Why And How To Invest In Agri-Land Overseas
A friend in the timber and agriculture business forwarded me a quarterly industry report this week. Some of it was statistics to do with the fundamentals that you’d see in any discussion about investing in agriculture—the global population continues to increase, there’s limited arable land in the world, and the demand for biofuels is expanding.
One statistic more interesting to me showed that institutions own twice as much timberland as agricultural land, even though the amount of available investible agricultural land is more than three times greater than that of timberland. This despite annualized returns over 20 years being higher for agriland than for timberland. Trees are just easier to manage, I suppose.
The downside to timber for the individual investor is the long life cycle of the investment. Trees take time to grow. Assuming average growth, you have to wait 20 to 25 years for a full harvest with teak. Mahogany can be harvested at 15 years, but it is better left for 25 years. This is the case for most hardwoods.
Softwoods like pine and eucalyptus can have shorter times to harvest, starting at 10 to 12 years if the end use is pulp or posts, but you’re looking at 25 years or longer with pine if you want larger-diameter logs for lumber.
While you can get cash flow from thinnings over the lifetime of the investment, the bulk of your return from timber comes at the end with the final harvest of the trees. Institutional investors don’t mind the long cycles; they have long-term outlooks.
The report my friend sent me included a table comparing the average annualized returns for agriculture, timber, stocks, and bonds. Agriculture comes out on top with 11.9%, but that includes land appreciation. Annual cash flow yields from agriculture (especially if you’re not doing the farming yourself) tend to be in the 7% to 8% range. Average annualized returns quoted in the report for timber are 8.9% including land appreciation, which seems low to me, but the report’s figures are based on properties owned by “non-profit” institutional investors, i.e. pension funds. I tend to see (and to look for) timber returns that reach into the double-digit range…10% to 15%.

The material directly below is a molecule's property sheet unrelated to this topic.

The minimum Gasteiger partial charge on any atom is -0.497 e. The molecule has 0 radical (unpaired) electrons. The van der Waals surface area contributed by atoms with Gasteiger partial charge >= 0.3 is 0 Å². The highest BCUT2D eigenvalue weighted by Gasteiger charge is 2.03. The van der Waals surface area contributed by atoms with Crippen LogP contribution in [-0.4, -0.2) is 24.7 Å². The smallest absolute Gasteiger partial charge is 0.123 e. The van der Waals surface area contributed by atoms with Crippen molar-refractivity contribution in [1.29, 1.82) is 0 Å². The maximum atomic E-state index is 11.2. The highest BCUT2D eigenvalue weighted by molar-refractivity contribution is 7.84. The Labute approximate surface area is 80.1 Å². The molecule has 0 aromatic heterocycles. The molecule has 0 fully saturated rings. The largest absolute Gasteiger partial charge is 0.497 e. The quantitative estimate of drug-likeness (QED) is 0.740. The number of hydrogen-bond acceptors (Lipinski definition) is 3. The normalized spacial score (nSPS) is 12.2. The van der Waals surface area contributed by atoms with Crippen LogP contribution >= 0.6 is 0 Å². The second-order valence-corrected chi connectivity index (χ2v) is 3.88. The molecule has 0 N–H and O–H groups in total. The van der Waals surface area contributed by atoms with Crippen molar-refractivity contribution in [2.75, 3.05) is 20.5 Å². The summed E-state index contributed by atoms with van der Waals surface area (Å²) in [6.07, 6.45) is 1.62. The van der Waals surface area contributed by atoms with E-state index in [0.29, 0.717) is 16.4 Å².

The report quoted stock returns at 8.4% and bond returns at 6.4%. However, as an inflation hedge, both agriculture and timber score better. Stocks, in fact, have a negative correlation with inflation. The risk-adjusted performances for timber and agriculture also beat those for stocks and bonds.
So why isn’t everyone investing in productive land? Because, while it can be an easy investment to manage once it’s put in place, it’s not easy to put in place. It’s certainly not as easy as calling up your broker to buy a stock (does anyone still do that?).
Investing in productive land generally also requires more capital than a stock or a bond investment. You can’t invest US$1,000 in a portion of a farm, as you can invest US$1,000 in a few shares of a company. Further, land isn’t as liquid as stocks, so if you need to be prepared to remain in the position for the long term—really, you have no choice.
Still, some portion of everyone’s investment portfolio should be in productive land.
Where, is the question, and everyone has his favorite market. For an investment in farmland, Uruguay and Chile are at the top of many lists. Both are stable countries, both economically and politically, and both have lots of productive land available. Chile is a dry country, so water rights are critical to any farmland investment there. Uruguay doesn’t have that problem for the most part. Plus, the government of Uruguay publishes a land chart that rates the productivity levels of land in every part of the country so you know exactly what you’re getting when you buy.
Brazil is top on the list of recommended markets for farmland in the report I just reviewed. However, Brazil is a complicated market for the small investor. You have a greater learning curve in Brazil than in Uruguay, for sure. Brazil imposes currency controls that you have to take very seriously or risk not being able to get your capital back out of the country easily (or maybe at all).
Brazil also imposes limitations on foreign ownership of agricultural land. This isn’t necessarily a restriction; it depends on where you decide to buy. Before you commit, check the current percentages of foreign ownership in the Brazilian state where you are looking to invest to see how much more land can be purchased by foreigners in that zone.
Other locations for investing in farmland suggested in the report are Australia and Eastern Europe, specifically Romania, the bread basket of this part of the world with plenty of productive land.
My preferred method of investing in agricultural land and timber (I think it’s the best option for the individual investor) is through managed, turn-key opportunities. These require a smaller investment than buying your own farm or forest and also require less management and administration throughout the lifetime of the investment. More and more turn-key investments are being put together specifically for individual investors, as developers realize that retail investors are seeking them out.
Whether it’s coconuts in Brazil, teak in Panama, coffee in Colombia, or an agriculture fund geared toward smaller investors in Uruguay and Paraguay (all current opportunities I’m either already invested in or preparing to buy into), it’s easier all the time for the individual investor to get into this category of investment. And that’s very good news for us.